Alrighty, so what was my experience reading Where the Dog Star Never Glows by Tara Lynn Masih (she/her)? I was all ready for more short stories since I just finished Strange Weather and enjoyed it. Yet, I need to remember that short story writers come at you with such different styles. For instance, in Masih’s collection, she frequently starts a story with a vague paragraph that made me think “uh?” and then I would move on. Typically, we jump to another time period, often later, and the scene is set. Perhaps a couple on vacation or a daughter caring for her schizophrenic mother.
But there is something about that dreamy first paragraph that throws me off, and I feel less focused as I read the remainder of the story. I assume I missed something. I do not remember names from that first paragraph. I lose connections. Why? Well, a short story has limited time to catch you, get you invested, and then emotionally appeal to you. If I spend the first paragraph confused and then the next few pages feeling like I didn’t see the cover of the jigsaw puzzle box but must assemble the pieces nonetheless, it’s not easy to appeal to my feelings.
On the other hand, Masih’s longer stories did get me invested, once I got past the beginning. The biggest problem with focus for me were the shorter short stories, 2-5 pages. What I got from my experience is that I would likely enjoy Masih’s novel, My Real Name is Hanna, much more. Right now her novel is gaining attention again (it was published in 2018) because it is set in Ukraine. My local library even included it on a curated list of books about Ukraine.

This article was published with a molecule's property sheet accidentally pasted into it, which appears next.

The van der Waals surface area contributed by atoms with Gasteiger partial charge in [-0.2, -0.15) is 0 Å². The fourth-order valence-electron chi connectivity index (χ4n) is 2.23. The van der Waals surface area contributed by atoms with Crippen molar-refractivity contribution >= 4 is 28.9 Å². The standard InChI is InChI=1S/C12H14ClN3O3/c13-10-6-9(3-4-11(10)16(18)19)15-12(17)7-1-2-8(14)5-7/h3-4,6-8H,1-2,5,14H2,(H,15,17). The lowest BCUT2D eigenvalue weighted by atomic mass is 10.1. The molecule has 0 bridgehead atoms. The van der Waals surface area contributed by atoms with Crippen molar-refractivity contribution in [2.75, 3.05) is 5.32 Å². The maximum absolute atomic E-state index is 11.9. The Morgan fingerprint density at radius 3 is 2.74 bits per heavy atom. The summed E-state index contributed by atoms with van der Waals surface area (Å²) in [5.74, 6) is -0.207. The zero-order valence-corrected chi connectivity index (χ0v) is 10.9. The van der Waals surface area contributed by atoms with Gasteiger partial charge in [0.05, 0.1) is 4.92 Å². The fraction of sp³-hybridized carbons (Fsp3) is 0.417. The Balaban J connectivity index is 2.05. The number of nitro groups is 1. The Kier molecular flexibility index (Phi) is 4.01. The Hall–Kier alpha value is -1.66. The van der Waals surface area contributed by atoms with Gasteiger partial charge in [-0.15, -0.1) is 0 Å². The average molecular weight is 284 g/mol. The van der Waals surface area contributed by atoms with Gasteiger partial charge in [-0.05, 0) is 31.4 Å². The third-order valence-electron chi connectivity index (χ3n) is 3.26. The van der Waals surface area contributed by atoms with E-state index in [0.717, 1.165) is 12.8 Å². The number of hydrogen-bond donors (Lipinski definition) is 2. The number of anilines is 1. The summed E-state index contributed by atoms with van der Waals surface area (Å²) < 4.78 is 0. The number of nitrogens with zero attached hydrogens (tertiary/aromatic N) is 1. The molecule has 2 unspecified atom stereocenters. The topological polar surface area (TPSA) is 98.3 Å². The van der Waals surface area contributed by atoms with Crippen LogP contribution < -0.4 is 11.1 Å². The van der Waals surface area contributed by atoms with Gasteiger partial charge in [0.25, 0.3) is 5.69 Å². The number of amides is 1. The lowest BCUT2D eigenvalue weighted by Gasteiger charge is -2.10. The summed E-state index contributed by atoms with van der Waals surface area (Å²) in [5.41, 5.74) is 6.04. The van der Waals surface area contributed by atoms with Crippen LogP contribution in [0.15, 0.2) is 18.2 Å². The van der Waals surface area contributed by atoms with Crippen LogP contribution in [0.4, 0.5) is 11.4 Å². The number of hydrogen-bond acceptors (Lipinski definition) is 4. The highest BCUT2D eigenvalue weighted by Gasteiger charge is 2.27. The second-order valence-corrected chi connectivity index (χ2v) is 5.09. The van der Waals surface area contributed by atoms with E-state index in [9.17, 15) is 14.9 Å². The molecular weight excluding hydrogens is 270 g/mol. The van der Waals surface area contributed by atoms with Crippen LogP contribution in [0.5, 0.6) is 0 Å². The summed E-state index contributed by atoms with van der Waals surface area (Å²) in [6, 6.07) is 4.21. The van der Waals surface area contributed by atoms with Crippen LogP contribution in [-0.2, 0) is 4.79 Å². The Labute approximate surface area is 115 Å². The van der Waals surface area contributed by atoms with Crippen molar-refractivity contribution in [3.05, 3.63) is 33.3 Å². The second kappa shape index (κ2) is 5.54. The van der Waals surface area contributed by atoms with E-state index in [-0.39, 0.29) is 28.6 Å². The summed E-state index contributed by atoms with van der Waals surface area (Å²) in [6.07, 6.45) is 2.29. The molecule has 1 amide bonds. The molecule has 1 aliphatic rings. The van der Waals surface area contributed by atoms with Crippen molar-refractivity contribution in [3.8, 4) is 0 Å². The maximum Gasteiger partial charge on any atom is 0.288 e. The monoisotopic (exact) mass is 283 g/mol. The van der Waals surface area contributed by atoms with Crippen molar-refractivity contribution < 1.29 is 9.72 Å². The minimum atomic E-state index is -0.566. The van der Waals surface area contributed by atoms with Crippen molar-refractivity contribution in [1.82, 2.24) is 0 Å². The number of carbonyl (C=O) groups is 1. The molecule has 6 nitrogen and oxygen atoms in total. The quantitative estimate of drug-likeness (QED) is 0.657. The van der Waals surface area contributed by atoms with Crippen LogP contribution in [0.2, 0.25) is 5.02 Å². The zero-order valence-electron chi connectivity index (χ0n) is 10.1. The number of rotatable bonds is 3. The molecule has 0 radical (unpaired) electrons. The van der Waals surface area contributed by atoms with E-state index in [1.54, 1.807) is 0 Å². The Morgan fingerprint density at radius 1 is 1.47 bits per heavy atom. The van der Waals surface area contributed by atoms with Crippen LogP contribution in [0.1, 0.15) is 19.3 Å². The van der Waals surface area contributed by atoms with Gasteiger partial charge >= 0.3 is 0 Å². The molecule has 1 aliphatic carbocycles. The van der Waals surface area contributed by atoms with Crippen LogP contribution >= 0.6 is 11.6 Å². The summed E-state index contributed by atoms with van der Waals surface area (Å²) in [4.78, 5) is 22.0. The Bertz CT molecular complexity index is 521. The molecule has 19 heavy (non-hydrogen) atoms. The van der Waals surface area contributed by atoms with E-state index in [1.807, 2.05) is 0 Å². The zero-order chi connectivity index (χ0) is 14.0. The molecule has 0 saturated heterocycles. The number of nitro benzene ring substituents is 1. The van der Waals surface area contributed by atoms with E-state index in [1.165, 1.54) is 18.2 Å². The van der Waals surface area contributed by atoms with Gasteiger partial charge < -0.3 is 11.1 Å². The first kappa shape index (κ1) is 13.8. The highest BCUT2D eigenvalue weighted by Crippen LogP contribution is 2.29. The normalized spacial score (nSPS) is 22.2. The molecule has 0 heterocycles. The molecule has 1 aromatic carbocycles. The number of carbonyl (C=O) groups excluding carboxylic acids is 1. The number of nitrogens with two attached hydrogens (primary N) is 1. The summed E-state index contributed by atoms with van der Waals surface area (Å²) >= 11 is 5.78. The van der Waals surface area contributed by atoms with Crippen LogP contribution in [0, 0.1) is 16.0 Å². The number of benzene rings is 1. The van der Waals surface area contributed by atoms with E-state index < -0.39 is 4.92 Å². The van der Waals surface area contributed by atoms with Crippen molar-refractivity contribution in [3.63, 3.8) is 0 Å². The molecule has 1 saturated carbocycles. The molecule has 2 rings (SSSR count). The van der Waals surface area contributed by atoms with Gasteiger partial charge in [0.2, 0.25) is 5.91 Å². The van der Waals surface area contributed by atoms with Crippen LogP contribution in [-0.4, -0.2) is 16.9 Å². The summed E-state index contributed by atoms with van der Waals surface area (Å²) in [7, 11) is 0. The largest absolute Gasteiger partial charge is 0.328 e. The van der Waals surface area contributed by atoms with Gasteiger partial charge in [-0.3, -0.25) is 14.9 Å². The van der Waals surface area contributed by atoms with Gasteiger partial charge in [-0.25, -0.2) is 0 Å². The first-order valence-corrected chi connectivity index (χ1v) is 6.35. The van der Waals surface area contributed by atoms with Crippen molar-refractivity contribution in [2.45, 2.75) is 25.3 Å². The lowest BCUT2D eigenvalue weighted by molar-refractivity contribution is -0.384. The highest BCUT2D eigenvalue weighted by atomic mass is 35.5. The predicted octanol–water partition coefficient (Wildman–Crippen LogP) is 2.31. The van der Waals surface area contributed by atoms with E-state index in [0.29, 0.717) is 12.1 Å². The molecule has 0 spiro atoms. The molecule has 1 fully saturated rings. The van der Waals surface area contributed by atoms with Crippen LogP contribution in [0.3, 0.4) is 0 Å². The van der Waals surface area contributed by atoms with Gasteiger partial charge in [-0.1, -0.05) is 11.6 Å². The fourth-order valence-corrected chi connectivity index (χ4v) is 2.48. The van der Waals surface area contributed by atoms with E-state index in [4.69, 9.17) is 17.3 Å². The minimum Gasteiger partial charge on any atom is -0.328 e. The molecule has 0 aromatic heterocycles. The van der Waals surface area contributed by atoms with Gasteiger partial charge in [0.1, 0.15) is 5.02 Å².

Depending on what kind of short story reader you are, you will really enjoy Where the Dog Star Never Glows. Each piece was quite different, as Masih takes us around the globe to India, the Caribbean, Mexico, the Netherlands, etc., so that is something to look forward to. There is nothing that drives me batty like a short story collection in which each story sounds like a reworking of the same idea.
I like a varied short story collection too – when the stories are too similar, I think, just write a novel for cryin’ out loud.
I feel like when the stories are too similar the author is basically masticating on the same idea to arrive at the best place. In the end, I feel like I’m reading various drafts instead of complete stories.
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It’s a shame that the author didn’t do a good enough job of connecting those first paragraphs to the rest did the stories. But it sounds like you enjoyed it overall? Maybe?
I enjoyed the stories more as I got into them, so it’s a style choice that other readers may enjoy more than I do.
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